World Library  
Flag as Inappropriate
Email this Article

Maria Dobroniega of Kiev

Article Id: WHEBN0022913708
Reproduction Date:

Title: Maria Dobroniega of Kiev  
Author: World Heritage Encyclopedia
Language: English
Subject: Władysław I Herman, Bolesław II the Generous, Casimir I the Restorer, Vladimir the Great, Rurik Dynasty
Collection:
Publisher: World Heritage Encyclopedia
Publication
Date:
 

Maria Dobroniega of Kiev

Maria Dobroniega
Maria Dobroniega of Kiev.
Duchess consort of Poland
Reign 1040–1058
Predecessor Richeza of Lotharingia
Successor Wyszesława of Kiev
Spouse Casimir the Restorer
Issue Bolesław II the Bold
Władysław I Herman
Mieszko Kazimierzowic
Otto Kazimierzowic
Świętosława, Queen of Bohemia
House Riurik Dynasty
House of Piast
Father Vladimir the Great
Born 1012
Died 1087 (aged 77)

Maria Dobroniega of Kiev (b. aft. 1012[1] – d. 1087), was a Kievian Rus princess of the Rurikid dynasty and by marriage Duchess of Poland.

Life

Family

She was one of the younger children of Vladimir I, Grand Prince of Kiev. The identity of her mother is disputed among historians and web sources.

Grand Prince Vladimir I had married seven times and had fathered many children, legitimate and illegitimate. Anna Porphyrogeneta, his sixth wife, is known to have predeceased Vladimir by four years. Chronicle Thietmar of Merseburg, writing from contemporary accounts, mentions that Boleslaw I of Poland captured Vladimir I's widow during his raid on Kiev in 1018. The historians long had no clue as to identity of this wife. The emigre historian Nicholas Baumgarten, however, pointed to the controversial record of the "Genealogia Welforum" and the "Historia Welforum Weingartensis" that one daughter of Count Kuno von Oenningen (future Duke Konrad I of Swabia) by "filia Ottonis Magni imperatoris" (Otto the Great's daughter; possibly Rechlinda Otona [Regelindis], claimed by some as illegitimate daughter and by others legitimate, born from his first marriage with Edith of England) married "rex Rugorum" (King of Rus). He interpreted this evidence as pertaining to Vladimir I's last wife. This woman is a possible identity for Maria's mother.

Marriage

Maria married around 1040 to Casimir I the Restorer, Duke of Poland. This marriage helped Casimir to gain support in his reclaim over the Polish throne. Casimir had attempted to seize the throne twice before, both times he failed. With the support of Maria's brother, Yaroslav I the Wise, Casimir was able to make a successful claim.

The couple had five children:[2]

  1. Bolesław II the Bold (b. ca. 1043 – d. 2/3 April 1081/82).
  2. Władysław I Herman (b. ca. 1044 – d. 4 June 1102)
  3. Mieszko (b. 16 April 1045 – d. 28 January 1065).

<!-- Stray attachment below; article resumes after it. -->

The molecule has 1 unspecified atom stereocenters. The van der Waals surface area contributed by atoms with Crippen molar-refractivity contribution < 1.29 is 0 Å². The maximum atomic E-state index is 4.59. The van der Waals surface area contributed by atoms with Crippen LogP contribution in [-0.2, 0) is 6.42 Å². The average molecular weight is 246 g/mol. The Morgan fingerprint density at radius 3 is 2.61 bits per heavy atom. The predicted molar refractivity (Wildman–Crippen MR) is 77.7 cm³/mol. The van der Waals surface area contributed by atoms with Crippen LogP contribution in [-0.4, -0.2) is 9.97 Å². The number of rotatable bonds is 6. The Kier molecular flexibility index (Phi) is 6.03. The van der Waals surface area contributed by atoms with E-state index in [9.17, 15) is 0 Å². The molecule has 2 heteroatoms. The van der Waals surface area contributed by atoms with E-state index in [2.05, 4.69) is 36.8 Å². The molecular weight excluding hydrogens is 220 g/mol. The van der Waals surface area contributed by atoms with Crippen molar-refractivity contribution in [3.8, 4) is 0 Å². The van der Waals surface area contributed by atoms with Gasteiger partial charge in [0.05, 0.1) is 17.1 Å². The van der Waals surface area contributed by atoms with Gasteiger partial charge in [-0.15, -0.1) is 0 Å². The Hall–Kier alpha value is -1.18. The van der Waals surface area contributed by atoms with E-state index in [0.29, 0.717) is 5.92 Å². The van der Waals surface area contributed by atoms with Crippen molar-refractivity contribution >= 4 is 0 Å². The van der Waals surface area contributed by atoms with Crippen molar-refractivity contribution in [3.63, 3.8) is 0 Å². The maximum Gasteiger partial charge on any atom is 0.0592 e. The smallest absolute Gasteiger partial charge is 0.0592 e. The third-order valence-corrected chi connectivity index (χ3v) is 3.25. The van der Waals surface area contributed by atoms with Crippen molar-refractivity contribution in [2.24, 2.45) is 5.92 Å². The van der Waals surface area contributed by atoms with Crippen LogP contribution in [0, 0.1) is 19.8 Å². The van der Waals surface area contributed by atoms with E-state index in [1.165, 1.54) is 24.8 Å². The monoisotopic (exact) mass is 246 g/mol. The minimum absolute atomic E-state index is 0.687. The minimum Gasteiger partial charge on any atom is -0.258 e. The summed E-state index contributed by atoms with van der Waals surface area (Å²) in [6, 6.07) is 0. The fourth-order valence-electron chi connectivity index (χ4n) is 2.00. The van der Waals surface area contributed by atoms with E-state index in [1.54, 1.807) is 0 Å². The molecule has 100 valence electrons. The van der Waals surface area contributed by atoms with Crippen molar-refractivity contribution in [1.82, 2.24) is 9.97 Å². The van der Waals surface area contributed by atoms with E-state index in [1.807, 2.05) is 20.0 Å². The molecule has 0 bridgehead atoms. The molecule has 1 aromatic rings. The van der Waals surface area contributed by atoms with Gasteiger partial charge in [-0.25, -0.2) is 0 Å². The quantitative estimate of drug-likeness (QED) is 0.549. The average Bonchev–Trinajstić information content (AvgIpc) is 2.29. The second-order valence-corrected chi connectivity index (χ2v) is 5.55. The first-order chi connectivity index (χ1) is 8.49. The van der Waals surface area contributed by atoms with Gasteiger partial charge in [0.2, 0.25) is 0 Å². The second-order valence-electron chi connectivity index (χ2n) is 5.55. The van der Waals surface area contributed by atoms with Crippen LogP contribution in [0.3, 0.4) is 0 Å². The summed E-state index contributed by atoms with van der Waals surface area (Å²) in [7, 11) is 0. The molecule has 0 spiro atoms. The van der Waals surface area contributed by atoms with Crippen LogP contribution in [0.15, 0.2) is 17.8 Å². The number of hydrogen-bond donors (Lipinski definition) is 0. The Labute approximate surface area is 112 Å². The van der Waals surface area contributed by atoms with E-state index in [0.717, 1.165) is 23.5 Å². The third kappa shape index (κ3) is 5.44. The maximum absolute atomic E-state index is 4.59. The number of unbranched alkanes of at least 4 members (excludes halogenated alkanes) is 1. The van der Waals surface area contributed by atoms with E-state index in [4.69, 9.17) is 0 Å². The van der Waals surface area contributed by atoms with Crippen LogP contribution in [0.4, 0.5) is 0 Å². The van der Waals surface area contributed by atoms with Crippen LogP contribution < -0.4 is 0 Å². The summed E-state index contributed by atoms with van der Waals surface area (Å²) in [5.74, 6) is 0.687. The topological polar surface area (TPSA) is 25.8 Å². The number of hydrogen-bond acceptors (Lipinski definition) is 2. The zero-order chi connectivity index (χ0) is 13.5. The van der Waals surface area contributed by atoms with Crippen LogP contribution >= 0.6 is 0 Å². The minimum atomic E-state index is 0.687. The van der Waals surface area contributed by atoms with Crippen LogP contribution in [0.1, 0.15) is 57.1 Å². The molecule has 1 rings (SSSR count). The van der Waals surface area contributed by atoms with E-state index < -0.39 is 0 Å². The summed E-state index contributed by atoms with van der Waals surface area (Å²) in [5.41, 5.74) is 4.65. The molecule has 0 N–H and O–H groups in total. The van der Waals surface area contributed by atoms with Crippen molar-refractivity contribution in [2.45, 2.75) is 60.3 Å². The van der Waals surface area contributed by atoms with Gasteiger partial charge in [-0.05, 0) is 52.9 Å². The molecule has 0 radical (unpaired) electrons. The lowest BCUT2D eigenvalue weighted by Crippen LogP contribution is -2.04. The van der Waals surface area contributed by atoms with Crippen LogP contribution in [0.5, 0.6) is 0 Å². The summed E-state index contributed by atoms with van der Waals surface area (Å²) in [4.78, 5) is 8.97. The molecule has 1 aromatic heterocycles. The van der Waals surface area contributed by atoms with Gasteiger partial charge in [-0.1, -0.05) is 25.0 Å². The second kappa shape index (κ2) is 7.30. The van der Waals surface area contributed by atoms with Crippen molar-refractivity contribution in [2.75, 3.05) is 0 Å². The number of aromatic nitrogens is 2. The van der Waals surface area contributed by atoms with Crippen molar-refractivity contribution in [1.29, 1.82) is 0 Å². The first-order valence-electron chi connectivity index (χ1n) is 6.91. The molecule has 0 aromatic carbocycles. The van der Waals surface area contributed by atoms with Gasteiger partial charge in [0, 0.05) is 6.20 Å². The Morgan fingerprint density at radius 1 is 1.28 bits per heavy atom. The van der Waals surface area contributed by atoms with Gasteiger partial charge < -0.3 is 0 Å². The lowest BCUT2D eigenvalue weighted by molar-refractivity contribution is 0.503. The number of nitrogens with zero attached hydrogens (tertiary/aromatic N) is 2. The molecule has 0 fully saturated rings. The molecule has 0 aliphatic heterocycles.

4. Otto (b. ca. 1046 – d. 1048).
  5. Świętosława (b. ca. 1048 – d. 1 September 1126), married ca. 1062 to Duke (and since 1085 King) Vratislaus II of Bohemia.

Maria's husband died on 28 November 1058. Her sixteen-year-old son, Bolesław, became King of Poland. Bolesław II is considered one of the most capable of the Piast rulers. However, he was deposed & expelled from the country in 1079. Bolesław II died two years later, in 1081.

Maria survived her son by six years, dying in 1087, aged seventy-six or seventy-seven.

References

  1. ^ Marek, Miroslav. "Complete Genealogy of the House of Piast". Genealogy.EU. 
  2. ^ RUSSIA, RURIKID
Maria Dobroniega of Kiev
Born: bef. 1012 Died: 1087
Royal titles
Preceded by
Richeza of Lotharingia
Duchess consort of Poland
1040–1058
Succeeded by
Wyszesława of Kiev
This article was sourced from Creative Commons Attribution-ShareAlike License; additional terms may apply. World Heritage Encyclopedia content is assembled from numerous content providers, Open Access Publishing, and in compliance with The Fair Access to Science and Technology Research Act (FASTR), Wikimedia Foundation, Inc., Public Library of Science, The Encyclopedia of Life, Open Book Publishers (OBP), PubMed, U.S. National Library of Medicine, National Center for Biotechnology Information, U.S. National Library of Medicine, National Institutes of Health (NIH), U.S. Department of Health & Human Services, and USA.gov, which sources content from all federal, state, local, tribal, and territorial government publication portals (.gov, .mil, .edu). Funding for USA.gov and content contributors is made possible from the U.S. Congress, E-Government Act of 2002.
 
Crowd sourced content that is contributed to World Heritage Encyclopedia is peer reviewed and edited by our editorial staff to ensure quality scholarly research articles.
 
By using this site, you agree to the Terms of Use and Privacy Policy. World Heritage Encyclopedia™ is a registered trademark of the World Public Library Association, a non-profit organization.
 



Copyright © World Library Foundation. All rights reserved. eBooks from World eBook Library are sponsored by the World Library Foundation,
a 501c(4) Member's Support Non-Profit Organization, and is NOT affiliated with any governmental agency or department.